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Alien bacteria threatens southern Italy’s most prized olive groves

The cost so far of the outbreak, in terms of lost trees alone, is £200m, but this figure is set to rise sharply

Observant holidaymakers driving through Puglia’s hazy olive groves this summer might notice the unusually desiccated and unhealthy state of the trees.

This is because the southern region – Italy’s most important olive oil-producing area – is under attack. The culprit, though, is not one of the usual suspects such as organised crime, corruption or bad weather, but a hostile alien species. Xylella fastidiosa, a plant bacteria first identified in the Americas, is responsible for the crisis in the olive groves. In the Salento, the southern half of the region (which forms the heel on the “boot” of Italy), around 800,000 trees, or 10 per cent, are now infected.

Many of Puglia’s most ancient trees, some 500 years old, are succumbing to the infection, which sees the plants dry out and become incapable of fruiting. Often only withered stumps are left.

The cost so far of the outbreak, in terms of lost trees alone, is €250m (£200m). But this figure is set to rise sharply. In desperation, the region has called in experts from the US to help it contain the contagion that began last year and is now spreading alarmingly and threatening to devastate the local economy.

Puglia produces about 11 million tonnes of olives a year, more than a third of the national crop. The region’s oils are among Italy’s most prized, ranging from sweet, delicate and golden products to the rich, green and robust oils that chefs prefer for roasting.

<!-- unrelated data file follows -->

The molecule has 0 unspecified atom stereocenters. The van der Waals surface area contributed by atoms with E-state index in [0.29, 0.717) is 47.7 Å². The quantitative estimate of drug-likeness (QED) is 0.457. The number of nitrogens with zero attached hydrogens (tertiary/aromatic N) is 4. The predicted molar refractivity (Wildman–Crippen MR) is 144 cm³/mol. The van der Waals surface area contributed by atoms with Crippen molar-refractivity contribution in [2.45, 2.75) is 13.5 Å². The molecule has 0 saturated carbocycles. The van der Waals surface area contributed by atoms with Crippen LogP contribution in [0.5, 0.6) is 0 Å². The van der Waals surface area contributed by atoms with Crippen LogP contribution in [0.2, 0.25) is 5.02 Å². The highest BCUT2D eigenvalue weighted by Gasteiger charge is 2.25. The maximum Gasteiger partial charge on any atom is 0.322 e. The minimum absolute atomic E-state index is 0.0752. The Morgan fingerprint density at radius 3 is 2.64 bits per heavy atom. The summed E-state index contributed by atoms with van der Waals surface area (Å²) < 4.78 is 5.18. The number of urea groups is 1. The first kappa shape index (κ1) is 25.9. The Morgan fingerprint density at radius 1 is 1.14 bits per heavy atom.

Angelo Corsetti, a spokesman for Coldiretti, the national agricultural organisation, said that with so much at stake, olive growers were preparing drastic measures to contain the epidemic, particularly in the worst-affected area, from Gallipoli down to Leuca.

“The disease is continuing to spread thanks to the summer temperatures and we have to take the right measures. There will be a genuine ‘cordon sanitaire’ of 8,000 hectares where it will be obligatory to destroy the trees,” he said.

But an emergency decree to provide €3.5m of funds and force growers and local officials to take the urgent measures will not arrive until 27 August. Things take time in the Italian south, particularly in the middle of the long summer holiday. Unfortunately, “Xylella does not go on holiday,” as Mr Corsetti’s colleague, Gianni Cantele, noted this week.

Anna Maria D’Onghia, the head of plant protection at the Mediterranean Agronomic Institute of Bari, said that while Xylella fastidiosa appears to be the principal cause of the problem, it’s likely that as-yet unidentified fungal pathogens might be contributing to the trees’ malaise.

She told the Corriere del Mezzorgiorno newspaper that the outbreak in the olive groves of the Salento was the first ever seen in Europe. She noted, too, that the type of bacteria identified in Puglia trees was slightly different to the organism that had attacked legumes in Brazil and vines in California. Some insect species are probably responsible for spreading the infection from tree to tree.

The researchers from Bari have been helped in their efforts to study and contain the disease by experts from Berkeley University in California.

It is not yet clear how many species might be vulnerable to Xylella fastidiosa because many species would be encountering the bacterium for the first time, according to the European Food Safety Authority. As a result, the European and Mediterranean Plant Protection Organisation, has warned that the disease is a “very serious threat” to European agriculture.

Raffaele Baldassarre, a Puglia-born MEP, has asked the European Commission what finances will be available to aid affected olive growers.